Well, it didn’t take long to realize that strategy wasn’t working. So I had to readjust my thinking and decide what issues were most important and what legislation would have the most dramatic (positive or negative) impact on my city.

Once I did that how things changed! I became a better advocate and was able to inform  my legislators what issues I was focusing on, they knew when they heard from me what it would be about.

But how do you decide what issues to choose? Sometimes the answer may be quite obvious, but sometimes it’s not. Below is the thought process that helped me decide, and I hope it can help you too!

  1. Less is Better – Just think “analysis paralysis”!
  2. Choose issues that have the greatest, direct impact on your community, organization or business.
  3. If there are no direct impact issues, maybe there is one that has a regional impact…meaning there is an opportunity to work with other like cities, organizations or businesses where you can work in partnership to advocate for the region.
  4. Think about the political and legislative implications. If your priority is in direct conflict with the philosophical beliefs of the majority parties, it can be an up hill battle to move it forward. The same with legislative considerations. If you’ve recently has a “win” with a new law or changes in current law, trying to push for more changes might be difficult.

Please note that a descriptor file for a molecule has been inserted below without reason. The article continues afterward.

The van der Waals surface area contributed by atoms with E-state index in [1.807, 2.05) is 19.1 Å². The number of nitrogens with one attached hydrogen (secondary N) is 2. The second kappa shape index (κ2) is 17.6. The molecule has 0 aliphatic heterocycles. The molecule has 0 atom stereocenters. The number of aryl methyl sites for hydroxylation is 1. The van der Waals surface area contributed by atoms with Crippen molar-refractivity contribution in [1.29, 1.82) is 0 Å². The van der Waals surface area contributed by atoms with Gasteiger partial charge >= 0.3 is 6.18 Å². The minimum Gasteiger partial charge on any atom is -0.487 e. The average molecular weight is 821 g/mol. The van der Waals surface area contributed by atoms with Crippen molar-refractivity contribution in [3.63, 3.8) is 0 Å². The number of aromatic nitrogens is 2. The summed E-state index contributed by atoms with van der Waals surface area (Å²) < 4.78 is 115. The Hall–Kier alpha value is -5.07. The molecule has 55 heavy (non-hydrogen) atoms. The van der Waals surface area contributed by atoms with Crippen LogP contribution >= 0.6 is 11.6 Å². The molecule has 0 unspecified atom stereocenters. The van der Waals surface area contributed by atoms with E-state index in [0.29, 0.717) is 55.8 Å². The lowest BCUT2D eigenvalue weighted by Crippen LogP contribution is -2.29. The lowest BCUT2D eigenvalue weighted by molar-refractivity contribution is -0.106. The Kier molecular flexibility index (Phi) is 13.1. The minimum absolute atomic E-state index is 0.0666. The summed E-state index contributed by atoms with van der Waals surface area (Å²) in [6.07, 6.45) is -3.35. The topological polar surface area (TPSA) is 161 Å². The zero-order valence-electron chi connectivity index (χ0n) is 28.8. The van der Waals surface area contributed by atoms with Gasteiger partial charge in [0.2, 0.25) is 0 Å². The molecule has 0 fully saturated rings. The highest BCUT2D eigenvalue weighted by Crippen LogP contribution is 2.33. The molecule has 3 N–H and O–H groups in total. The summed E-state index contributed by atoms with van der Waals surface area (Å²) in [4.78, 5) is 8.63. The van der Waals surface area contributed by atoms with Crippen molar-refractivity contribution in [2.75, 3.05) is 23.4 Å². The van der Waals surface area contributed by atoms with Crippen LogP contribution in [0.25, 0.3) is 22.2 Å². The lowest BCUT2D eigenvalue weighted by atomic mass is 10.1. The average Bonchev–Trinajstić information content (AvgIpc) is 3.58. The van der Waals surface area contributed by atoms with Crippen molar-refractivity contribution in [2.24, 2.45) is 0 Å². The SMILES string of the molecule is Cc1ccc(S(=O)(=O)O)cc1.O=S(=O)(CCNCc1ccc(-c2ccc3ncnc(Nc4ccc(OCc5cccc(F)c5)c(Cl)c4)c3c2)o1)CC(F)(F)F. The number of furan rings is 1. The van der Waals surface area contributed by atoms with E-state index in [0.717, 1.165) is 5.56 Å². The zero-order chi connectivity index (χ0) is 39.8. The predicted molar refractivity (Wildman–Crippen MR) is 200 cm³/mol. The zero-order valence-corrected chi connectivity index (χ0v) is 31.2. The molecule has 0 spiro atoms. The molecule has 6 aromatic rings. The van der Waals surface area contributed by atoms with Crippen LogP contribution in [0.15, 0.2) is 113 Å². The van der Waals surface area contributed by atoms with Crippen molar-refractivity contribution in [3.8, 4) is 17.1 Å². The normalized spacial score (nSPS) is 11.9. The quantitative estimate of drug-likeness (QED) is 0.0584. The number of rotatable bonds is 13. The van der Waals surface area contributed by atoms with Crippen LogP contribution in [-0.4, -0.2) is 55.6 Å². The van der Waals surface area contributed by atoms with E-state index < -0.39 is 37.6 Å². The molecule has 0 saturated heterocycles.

5. Consider advocating on a priority that lawmakers can support instead of oppose. How refreshing!
  6. Think proactively. Often advocates choose priorities based upon legislation that’s been or is expected to be filed and are reacting to its anticipated impact. So sometimes advocating on measure designed to improve your industry or community may be a great strategy!

Want to learn more? Be sure to get a copy of my new book, A Journey To Yes. And remember I will continue to be…

Your Partner in Advocacy – Kathy


Adjust Your Lenses For a New Perspective

Often when I talk with advocates, they share their frustration about not having enough time to engage lawmakers as much or as often as they know they should. So a piece of advice I like to share is to “readjust their lenses”!

Now that probably doesn’t make much sense if you don’t wear glasses or have contacts, but what it really means is to simply think about some of the activities or responsibilities you’re currently doing and decide if with just a little effort it could become a great advocacy opportunity!  Below are just a few strategies to help you start thinking about your own possibilities.

  • Local Government Advocates  – The power of the personal invitation cannot be understated! If you are already attending events in your community and/or meeting with homeowners associations, civic or business groups, personally invite those you are trying to influence to join you. Even if the events open to the public, a personal invitation demonstrates their presence and participation are important to you.